Tales from the Shadow Booth Vol 4 is an anthology of stories that are in many styles; from horror, to steampunk, from fantastic to modern, from yesterday, to tomorrow, from the today we know to a today that is from another dimension. This book can easily satisfy all the needs of any avid reader who wants to fall into another world, another rabbit hole, another dimension and hope to get out of it alive. It all starts with the reading of the introduction text, Enter The Shadow Booth, by Dan Coxon. I found this introduction quite promising and, like Peter in this text, I found myself entering the Shadow booth, and have yet to get out of it.
Many stories are very clear on what they offer, like The Devil of Timanfaya by Lucie McKnight Hardy, or The Tribute by James Machin, while others are a bit fuzzy in the brain and takes time to really let us see them clearly like Terminal Teatime by Anna Vaught. Other stories clearly take place in other countries outside of North America, like The Larpins by Charles Wilkinson, The Salt Marsh Lambs by Jane Roberts, Hardrada by Ashley Stokes, or The Box of Knowledge by Tim Cooke. These clearly have a voice that is best read with an Irish or Scottish tone in one’s mind. Quite interesting to read and gives the reader the feeling that they have taken a flight to these countries without remembering when they bought the tickets to go there.
Other stories seem like we go back in time, like His Hand by Polis Loizou, The Veranda by Jay Caselberg, or Drowning by Giselle Leeb. I did feel like I was transported to another time in history by these stories. And for stories that not only felt like going on the other side of the spectrum of time and space, One, Two, Three by Marian Womack did give me the feeling of being not only in another time, or another space, but being in another dimension entirely. I felt like Alice in Wonderland, having fallen in the rabbit hole that brought me in a story that had a strong link to the Steampunk genre, but with touches of historical events at the same time. It was like falling into a dream, not sure when I would get out of it. And for a modern touch, Collector of Games by Gary Budden did bring a very modern approach to his story with a clear touch of taboo that we are all familiar with, but rare are the ones to dive deep down, at least for now in this day and age while a rare few are not afraid to do it behind closed doors. Another good story that has a great modern feel of wanting to be alone amidst 7 billion souls on the planet (a feeling we all encounter in this day and age) is well portrayed in You are not in Kettering now by Andrew McDonnell.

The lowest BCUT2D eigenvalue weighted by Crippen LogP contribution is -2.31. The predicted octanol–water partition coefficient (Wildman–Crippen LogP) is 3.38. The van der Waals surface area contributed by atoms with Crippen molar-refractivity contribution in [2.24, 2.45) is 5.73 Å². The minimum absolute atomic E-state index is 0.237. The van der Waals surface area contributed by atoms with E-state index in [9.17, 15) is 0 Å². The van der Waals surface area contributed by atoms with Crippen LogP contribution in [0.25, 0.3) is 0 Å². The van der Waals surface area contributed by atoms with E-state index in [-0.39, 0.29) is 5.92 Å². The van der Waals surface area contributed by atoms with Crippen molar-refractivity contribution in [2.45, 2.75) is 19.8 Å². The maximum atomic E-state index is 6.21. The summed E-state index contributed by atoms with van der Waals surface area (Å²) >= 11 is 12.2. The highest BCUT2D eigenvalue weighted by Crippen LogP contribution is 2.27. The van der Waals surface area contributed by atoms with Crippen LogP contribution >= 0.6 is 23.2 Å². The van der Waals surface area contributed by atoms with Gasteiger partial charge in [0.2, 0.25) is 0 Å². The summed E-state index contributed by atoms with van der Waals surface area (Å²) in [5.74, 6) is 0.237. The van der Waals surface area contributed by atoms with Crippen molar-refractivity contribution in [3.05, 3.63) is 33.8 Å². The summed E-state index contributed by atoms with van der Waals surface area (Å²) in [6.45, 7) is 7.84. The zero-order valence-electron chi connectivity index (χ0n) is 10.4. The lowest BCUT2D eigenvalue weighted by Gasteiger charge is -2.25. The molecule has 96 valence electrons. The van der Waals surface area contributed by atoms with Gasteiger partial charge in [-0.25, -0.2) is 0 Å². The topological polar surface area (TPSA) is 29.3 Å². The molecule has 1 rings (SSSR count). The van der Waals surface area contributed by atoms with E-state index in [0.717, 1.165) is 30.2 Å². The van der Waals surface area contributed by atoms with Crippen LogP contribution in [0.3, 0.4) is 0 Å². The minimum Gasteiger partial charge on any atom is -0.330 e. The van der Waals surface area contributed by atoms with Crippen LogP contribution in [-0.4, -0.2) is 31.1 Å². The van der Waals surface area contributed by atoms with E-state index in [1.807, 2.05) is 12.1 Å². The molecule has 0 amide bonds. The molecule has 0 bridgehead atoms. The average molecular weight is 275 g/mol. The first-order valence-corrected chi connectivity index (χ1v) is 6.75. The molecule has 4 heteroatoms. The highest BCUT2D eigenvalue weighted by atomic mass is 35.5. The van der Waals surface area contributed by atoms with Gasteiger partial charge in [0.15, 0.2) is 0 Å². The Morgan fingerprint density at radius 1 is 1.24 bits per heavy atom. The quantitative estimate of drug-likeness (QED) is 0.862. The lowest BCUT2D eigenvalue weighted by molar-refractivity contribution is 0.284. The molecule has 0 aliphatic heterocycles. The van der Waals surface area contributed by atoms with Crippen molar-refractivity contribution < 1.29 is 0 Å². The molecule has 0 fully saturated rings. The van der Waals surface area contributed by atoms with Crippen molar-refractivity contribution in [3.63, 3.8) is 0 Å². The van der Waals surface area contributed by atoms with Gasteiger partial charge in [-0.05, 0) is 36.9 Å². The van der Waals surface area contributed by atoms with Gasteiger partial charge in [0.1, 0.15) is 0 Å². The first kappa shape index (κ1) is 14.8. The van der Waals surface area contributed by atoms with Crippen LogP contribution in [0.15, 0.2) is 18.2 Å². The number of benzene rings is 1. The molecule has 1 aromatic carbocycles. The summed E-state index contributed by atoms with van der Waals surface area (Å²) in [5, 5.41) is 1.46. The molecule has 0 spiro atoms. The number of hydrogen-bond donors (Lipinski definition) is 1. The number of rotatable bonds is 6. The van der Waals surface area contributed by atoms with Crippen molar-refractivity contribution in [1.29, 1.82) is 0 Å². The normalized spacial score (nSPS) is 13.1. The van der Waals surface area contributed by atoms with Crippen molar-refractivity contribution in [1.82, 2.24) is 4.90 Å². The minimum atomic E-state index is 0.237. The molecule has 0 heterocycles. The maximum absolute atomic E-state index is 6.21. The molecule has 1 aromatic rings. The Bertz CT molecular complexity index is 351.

All these stories are different and yet similar. They all seem to call the reader to dive into different facets of themselves. Some facets are easy to recognise while others are a bit harder to focus on. Still, all these stories are unique and provocative in their own way. I had a lot of fun reading this book and hope to read more of the ongoing collection. I strongly recommend this 4th book to all who like anthologies. I do not know if they are linked to the first three books as I have not read the first three. But having read this one and highly enjoyed it, I will try to get my hands on all those that have gone before.
Dark discoveries await all who dare venture past the front cover of this book.
Tales from the Shadow Booth Vol 4 is available here.
Dan Coxon is a short story writer and editor. He recently edited This Dreaming Isle for Unsung Stories (Best Independent Press – British Fantasy Awards 2018), and Being Dad (Best Anthology – Saboteur Awards 2016) for Tangent Books. His writing has appeared in The Guardian, Salon, The Lonely Crowd, Neon, Gutter, Unthology, The Nervous Breakdown and Open Pen, as well as several anthologies. He also works as a freelance editor, copy-editor and proofreader at Momus Editorial.
Find more of Dan Coxon’s writing at www.dancoxon.com, or follow him on Twitter @DanCoxonAuthor.
Gary Budden, Jay Caselberg, Tim Cooke, James Everington, Lucie McKnight Hardy, Giselle Leeb, Polis Loizou, James Machin, Andrew McDonnell, Jane Roberts, Ashley Stokes, Anna Vaught, Charles Wilkinson, Marian Womack.
Reviewed by Sandra Hould
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